So You Think You’re Beautiful?

¨Beauty is in the eye of the beholder¨ is one of the most over used adages in the world of fashion and beauty. It is also thought to be linked to era, culture, race or the current mood of the zeitgeist. However, what if I was to tell you that any claim to being beautiful can be verified by a scientific ratio? Phi Φ or 1.62 (when rounded to 2 decimal places.) It has been used all throughout history from Fibonacci numbers in India, Feng Shui in Asia and divine proportions. This ratio 1:1.6180339 (or 1.62) is the exact proportion of nature and symmetry and it occurs everywhere around us. Leonardo Da Vinci even used this figure when developing the famous ´Vitruvian Man´ illustration and then before this, further back to the construction of the pyramids some 4600 years ago.


This miraculous ratio also appears in the biological world as well, such as the branching in trees, the arrangement of leaves on a stem, the fruit sprouts of a pineapple, the flowering of an artichoke, and uncurling fern and the arrangement of a pine cone.


With regards to humans, the aesthete and beauty, the idea is that the closer a face or an object is to the number 1.62 then the more beautiful it becomes. A study completed in America by Nebraska University stated that a smaller nose and chin, with a larger distance between the eyes and a smaller mouth were the most desired traits for the classical definition of beauty.


Harnessing the power of mathematics and laws of proportions, the symmetry of the face can be accurately measured. The closer your ´results´ are to 1.62, then the more ´beautiful´ you are. The easiest calculation is the length of your face divided by the widest part of your face.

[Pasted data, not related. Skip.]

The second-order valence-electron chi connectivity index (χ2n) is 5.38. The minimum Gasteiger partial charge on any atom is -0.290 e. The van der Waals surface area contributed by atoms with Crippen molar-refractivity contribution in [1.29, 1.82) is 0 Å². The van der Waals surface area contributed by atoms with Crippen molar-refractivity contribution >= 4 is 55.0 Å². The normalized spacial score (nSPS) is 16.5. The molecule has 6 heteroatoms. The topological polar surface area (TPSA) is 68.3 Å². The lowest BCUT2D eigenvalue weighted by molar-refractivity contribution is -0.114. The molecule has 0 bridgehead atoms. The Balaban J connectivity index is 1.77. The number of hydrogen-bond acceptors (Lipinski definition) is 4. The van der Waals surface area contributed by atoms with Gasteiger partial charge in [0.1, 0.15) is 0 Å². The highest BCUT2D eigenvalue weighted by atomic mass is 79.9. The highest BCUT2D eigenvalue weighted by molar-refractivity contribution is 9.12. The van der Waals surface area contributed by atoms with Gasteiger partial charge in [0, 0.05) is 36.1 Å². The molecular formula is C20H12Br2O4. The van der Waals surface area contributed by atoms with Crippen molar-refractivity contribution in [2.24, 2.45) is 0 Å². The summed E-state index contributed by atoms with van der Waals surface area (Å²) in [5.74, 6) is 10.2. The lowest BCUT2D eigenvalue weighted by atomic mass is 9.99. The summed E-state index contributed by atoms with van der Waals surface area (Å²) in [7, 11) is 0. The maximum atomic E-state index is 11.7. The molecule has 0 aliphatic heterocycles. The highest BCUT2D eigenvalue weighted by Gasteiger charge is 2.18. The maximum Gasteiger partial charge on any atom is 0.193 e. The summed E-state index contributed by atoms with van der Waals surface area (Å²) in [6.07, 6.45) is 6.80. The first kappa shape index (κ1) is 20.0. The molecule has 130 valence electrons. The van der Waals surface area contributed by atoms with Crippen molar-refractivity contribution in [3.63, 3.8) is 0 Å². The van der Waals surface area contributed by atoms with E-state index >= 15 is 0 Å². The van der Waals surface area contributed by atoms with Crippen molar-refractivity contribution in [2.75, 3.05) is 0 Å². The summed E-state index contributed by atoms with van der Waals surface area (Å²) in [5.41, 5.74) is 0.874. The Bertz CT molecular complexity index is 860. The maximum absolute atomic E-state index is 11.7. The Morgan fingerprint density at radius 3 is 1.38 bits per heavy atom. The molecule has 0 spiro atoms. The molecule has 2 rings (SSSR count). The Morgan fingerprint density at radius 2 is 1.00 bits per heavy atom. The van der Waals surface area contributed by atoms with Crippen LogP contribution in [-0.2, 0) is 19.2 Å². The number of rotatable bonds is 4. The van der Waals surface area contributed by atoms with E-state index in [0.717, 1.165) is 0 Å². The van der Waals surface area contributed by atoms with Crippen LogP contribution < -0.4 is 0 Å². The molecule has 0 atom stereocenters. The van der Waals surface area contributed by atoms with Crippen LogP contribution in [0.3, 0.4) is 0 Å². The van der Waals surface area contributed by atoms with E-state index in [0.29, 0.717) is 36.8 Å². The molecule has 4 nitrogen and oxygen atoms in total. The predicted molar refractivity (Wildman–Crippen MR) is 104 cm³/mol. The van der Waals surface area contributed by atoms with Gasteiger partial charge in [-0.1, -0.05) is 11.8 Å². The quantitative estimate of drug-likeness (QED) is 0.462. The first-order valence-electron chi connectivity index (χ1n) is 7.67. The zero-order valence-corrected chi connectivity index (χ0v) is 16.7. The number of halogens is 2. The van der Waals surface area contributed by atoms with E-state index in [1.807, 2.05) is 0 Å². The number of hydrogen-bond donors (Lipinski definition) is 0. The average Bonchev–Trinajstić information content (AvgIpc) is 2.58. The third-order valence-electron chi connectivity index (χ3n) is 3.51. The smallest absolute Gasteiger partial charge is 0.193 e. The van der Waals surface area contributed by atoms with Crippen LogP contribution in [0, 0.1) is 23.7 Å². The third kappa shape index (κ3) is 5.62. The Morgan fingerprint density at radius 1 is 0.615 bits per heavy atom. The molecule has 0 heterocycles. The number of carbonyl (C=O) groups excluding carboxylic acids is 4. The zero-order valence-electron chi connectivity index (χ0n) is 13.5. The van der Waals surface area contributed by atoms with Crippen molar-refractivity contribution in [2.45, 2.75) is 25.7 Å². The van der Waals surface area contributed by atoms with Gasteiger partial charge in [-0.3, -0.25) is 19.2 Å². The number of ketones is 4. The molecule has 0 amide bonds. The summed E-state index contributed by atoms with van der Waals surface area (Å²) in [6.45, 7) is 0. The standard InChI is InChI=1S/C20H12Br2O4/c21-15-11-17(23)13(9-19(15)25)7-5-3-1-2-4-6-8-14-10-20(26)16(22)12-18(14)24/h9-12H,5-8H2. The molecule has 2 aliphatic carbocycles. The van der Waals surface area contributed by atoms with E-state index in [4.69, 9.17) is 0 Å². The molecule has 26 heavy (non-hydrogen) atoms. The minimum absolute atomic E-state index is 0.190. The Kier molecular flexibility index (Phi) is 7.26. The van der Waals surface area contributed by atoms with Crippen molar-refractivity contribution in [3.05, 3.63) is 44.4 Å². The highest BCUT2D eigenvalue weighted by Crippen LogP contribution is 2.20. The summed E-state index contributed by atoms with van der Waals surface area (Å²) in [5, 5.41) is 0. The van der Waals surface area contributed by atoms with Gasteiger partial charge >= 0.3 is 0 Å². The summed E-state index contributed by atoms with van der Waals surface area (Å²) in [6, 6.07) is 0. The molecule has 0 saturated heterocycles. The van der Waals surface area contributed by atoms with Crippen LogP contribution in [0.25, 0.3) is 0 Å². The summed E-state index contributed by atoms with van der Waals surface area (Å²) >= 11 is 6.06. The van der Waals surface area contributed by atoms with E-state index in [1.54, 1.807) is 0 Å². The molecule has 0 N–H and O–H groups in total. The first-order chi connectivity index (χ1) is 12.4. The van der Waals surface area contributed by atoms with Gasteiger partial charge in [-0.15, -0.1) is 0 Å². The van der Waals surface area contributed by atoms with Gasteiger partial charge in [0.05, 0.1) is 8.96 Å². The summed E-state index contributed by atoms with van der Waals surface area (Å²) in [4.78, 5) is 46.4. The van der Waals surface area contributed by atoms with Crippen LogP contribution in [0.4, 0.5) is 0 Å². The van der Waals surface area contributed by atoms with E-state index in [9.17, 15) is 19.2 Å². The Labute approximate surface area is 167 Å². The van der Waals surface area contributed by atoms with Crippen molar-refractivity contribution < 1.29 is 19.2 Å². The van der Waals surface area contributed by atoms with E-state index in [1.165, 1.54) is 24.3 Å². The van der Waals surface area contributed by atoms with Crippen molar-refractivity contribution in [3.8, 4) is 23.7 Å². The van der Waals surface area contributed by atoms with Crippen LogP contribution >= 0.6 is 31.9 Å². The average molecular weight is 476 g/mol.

Not surprisingly, many household names and Hollywood stars possess this gift; Brad Pitt, David Beckham, Johnny Depp and Tom Cruise amongst the best known subjects.


Try out the theory and substantiate your claim with the simple activity below;


  • a = Top of head (1) to chin (2) = cm
  • b = Top of head (1) to pupil (3) = cm
  • c = Pupil (3) to nose tip (4) = cm
  • d = Pupil (3) to lip (5) = cm
  • e = Width of nose (6 to 7) = cm
  • f = Outside distance between eyes (8 to 9) = cm
  • g = Width of head (10 to 11) = cm
  • h = Hair line (12) to pupil (3) = cm
  • i = Nose tip (4) to chin (2) = cm
  • j = Lips (5) to chin (2) = cm
  • k = Length of lips (13 to 14) = cm
  • l = Nose tip (4) to lips (5) = cm

Now, find the ratios. 1.62 is golden

  • a/g = cm
  • b/d = cm
  • i/j = cm
  • i/c = cm
  • e/l = cm
  • f/h = cm
  • k/e = cm